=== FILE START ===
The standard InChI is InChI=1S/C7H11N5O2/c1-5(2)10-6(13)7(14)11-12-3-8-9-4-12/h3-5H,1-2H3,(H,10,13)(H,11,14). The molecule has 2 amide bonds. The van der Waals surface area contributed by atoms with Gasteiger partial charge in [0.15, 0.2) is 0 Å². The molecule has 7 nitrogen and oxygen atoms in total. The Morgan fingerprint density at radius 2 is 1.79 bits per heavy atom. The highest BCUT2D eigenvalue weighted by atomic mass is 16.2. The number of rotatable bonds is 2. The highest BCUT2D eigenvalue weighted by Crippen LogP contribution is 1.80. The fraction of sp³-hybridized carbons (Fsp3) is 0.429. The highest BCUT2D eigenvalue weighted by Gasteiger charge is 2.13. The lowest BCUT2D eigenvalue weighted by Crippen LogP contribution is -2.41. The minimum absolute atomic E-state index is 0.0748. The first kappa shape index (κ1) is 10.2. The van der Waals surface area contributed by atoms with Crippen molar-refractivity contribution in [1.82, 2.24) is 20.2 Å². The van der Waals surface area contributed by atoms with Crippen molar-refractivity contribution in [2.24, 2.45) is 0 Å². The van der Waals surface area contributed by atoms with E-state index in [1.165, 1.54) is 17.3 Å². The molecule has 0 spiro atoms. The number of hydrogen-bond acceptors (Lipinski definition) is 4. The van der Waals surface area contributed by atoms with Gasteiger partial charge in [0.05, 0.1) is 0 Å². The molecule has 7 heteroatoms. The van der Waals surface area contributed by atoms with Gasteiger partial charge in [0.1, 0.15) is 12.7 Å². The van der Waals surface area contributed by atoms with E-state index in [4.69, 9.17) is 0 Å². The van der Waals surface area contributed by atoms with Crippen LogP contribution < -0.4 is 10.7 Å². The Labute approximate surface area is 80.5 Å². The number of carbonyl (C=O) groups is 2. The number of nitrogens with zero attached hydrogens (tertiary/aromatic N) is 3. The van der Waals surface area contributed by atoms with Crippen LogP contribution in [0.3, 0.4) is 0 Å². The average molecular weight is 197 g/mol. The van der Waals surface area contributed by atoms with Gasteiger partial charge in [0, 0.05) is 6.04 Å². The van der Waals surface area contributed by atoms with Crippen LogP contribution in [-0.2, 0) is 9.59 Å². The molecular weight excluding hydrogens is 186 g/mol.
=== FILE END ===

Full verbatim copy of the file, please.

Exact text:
The standard InChI is InChI=1S/C7H11N5O2/c1-5(2)10-6(13)7(14)11-12-3-8-9-4-12/h3-5H,1-2H3,(H,10,13)(H,11,14). The molecule has 2 amide bonds. The van der Waals surface area contributed by atoms with Gasteiger partial charge in [0.15, 0.2) is 0 Å². The molecule has 7 nitrogen and oxygen atoms in total. The Morgan fingerprint density at radius 2 is 1.79 bits per heavy atom. The highest BCUT2D eigenvalue weighted by atomic mass is 16.2. The number of rotatable bonds is 2. The highest BCUT2D eigenvalue weighted by Crippen LogP contribution is 1.80. The fraction of sp³-hybridized carbons (Fsp3) is 0.429. The highest BCUT2D eigenvalue weighted by Gasteiger charge is 2.13. The lowest BCUT2D eigenvalue weighted by Crippen LogP contribution is -2.41. The minimum absolute atomic E-state index is 0.0748. The first kappa shape index (κ1) is 10.2. The van der Waals surface area contributed by atoms with Crippen molar-refractivity contribution in [1.82, 2.24) is 20.2 Å². The van der Waals surface area contributed by atoms with Crippen molar-refractivity contribution in [2.24, 2.45) is 0 Å². The van der Waals surface area contributed by atoms with E-state index in [1.165, 1.54) is 17.3 Å². The molecule has 0 spiro atoms. The number of hydrogen-bond acceptors (Lipinski definition) is 4. The van der Waals surface area contributed by atoms with Gasteiger partial charge in [0.05, 0.1) is 0 Å². The molecule has 7 heteroatoms. The van der Waals surface area contributed by atoms with Gasteiger partial charge in [0.1, 0.15) is 12.7 Å². The van der Waals surface area contributed by atoms with E-state index in [4.69, 9.17) is 0 Å². The van der Waals surface area contributed by atoms with Crippen LogP contribution < -0.4 is 10.7 Å². The Labute approximate surface area is 80.5 Å². The number of carbonyl (C=O) groups is 2. The number of nitrogens with zero attached hydrogens (tertiary/aromatic N) is 3. The van der Waals surface area contributed by atoms with Crippen LogP contribution in [0.3, 0.4) is 0 Å². The average molecular weight is 197 g/mol. The van der Waals surface area contributed by atoms with Gasteiger partial charge in [0, 0.05) is 6.04 Å². The van der Waals surface area contributed by atoms with Crippen LogP contribution in [-0.2, 0) is 9.59 Å². The molecular weight excluding hydrogens is 186 g/mol.